In the Magazine: Jenny Morgan
Adding something fresh and necessary to the genre of portraiture may seem impossible, but in that realm, Jenny Morgan is crushing it. Don’t label her paintings figurative or photoreal. Her extraordinary skills for rendering the human figure are beside the point. Layers of the unconscious are revealed in the reductive abstraction of her portraits...
Adding something fresh and necessary to the genre of portraiture may seem impossible, but in that realm, Jenny Morgan is crushing it. Don’t label her paintings figurative or photoreal. Her extraordinary skills for rendering the human figure are beside the point. Layers of the unconscious are revealed in the reductive abstraction of her portraits. As she grinds away at physical and metaphorical surfaces to uncover a spirit, an honest representation of “the feels” becomes visible. Many can approximate likeness, but no one can expose the soft center of the human core quite like Jenny Morgan. –Kristin Farr
Kristin Farr: How do you define the shadow self and what interests you about that concept?
Jenny Morgan: The shadow self is the representation/manifestation of the rejected or denied aspects of our own personality. These aspects can be negative or positive characteristics, drives or belief systems that we do not accept as a part of who we are, so they are pushed down out of our awareness or even out of ourselves. I’m deeply fascinated by the idea that we are composed of a multitude of layers, most of which we have no conscious awareness.
My curiosity with the shadow self was piqued after listening to a lecture by Ken Wilber, one of my favorite contemporary philosophers. In his description of the shadow self, these rejected aspects can be so thoroughly shunned by our own conscious ego that the thought-forms and beliefs exit the realm of the mind and manifest in our exterior environment—and then start to look back at us. Our shadow reveals itself like a mirror in our daily lives through other people and relationships, or inanimate objects that stir emotional responses. For me, the allure of the shadow self lies in the conceptualization-turned-realization of thought manifesting into form. I no longer view the shadow self as a conceptual psycho-spiritual theory, but as a physical process. And this invisible, non-local process directly relates to the core of art making—the artist is taking thought and internal imagery and manifesting the invisible to the visible. I view this transformation of bringing the shadow elements to light as fundamental within portraiture, and I certainly embrace it with my own work as a basic principle. Being on the outside looking in, I am privy to a certain perspective of the sitter’s light and dark side.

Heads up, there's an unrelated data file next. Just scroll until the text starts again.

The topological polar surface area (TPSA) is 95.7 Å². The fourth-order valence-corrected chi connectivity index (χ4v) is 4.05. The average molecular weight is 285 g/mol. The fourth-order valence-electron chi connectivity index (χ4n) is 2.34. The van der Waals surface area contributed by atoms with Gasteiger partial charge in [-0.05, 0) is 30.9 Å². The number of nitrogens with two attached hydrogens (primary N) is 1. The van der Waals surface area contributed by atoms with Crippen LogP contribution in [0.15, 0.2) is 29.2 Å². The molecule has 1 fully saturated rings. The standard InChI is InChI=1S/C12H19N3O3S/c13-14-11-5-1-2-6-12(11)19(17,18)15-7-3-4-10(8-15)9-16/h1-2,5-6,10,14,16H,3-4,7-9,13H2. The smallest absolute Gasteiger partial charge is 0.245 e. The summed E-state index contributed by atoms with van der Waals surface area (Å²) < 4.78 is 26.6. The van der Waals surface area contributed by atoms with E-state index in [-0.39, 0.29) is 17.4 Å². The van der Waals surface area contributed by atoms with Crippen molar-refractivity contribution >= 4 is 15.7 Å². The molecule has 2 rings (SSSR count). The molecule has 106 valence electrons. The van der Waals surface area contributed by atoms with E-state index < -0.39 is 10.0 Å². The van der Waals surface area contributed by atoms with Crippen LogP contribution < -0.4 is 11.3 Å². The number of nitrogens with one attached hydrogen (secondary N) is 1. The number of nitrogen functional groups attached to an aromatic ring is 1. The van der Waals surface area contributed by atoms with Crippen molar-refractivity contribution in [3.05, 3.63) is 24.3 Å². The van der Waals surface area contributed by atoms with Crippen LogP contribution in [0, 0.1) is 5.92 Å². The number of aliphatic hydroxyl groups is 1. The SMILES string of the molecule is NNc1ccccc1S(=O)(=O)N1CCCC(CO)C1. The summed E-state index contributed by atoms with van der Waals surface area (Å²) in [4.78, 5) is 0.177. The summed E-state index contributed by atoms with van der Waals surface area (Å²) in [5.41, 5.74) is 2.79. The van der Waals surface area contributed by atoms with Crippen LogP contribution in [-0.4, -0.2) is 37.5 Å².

How does your interest in the shadow self relate to your interest in the supernatural?
I think the spiritual element is the link. All of this seemingly invisible and mysterious activity resonates in a way that makes me feel connected to something outside of myself; whether you call it the Universe, God, nature, higher self or the great nothing, I am committed to understanding my relationship to it. I feel thankful that I am an artist and that I have a very tangible medium in which to discover and uncover my spirituality.
Read the full interview with Jenny Morgan in the September 2014 issue of Juxtapoz Magazine.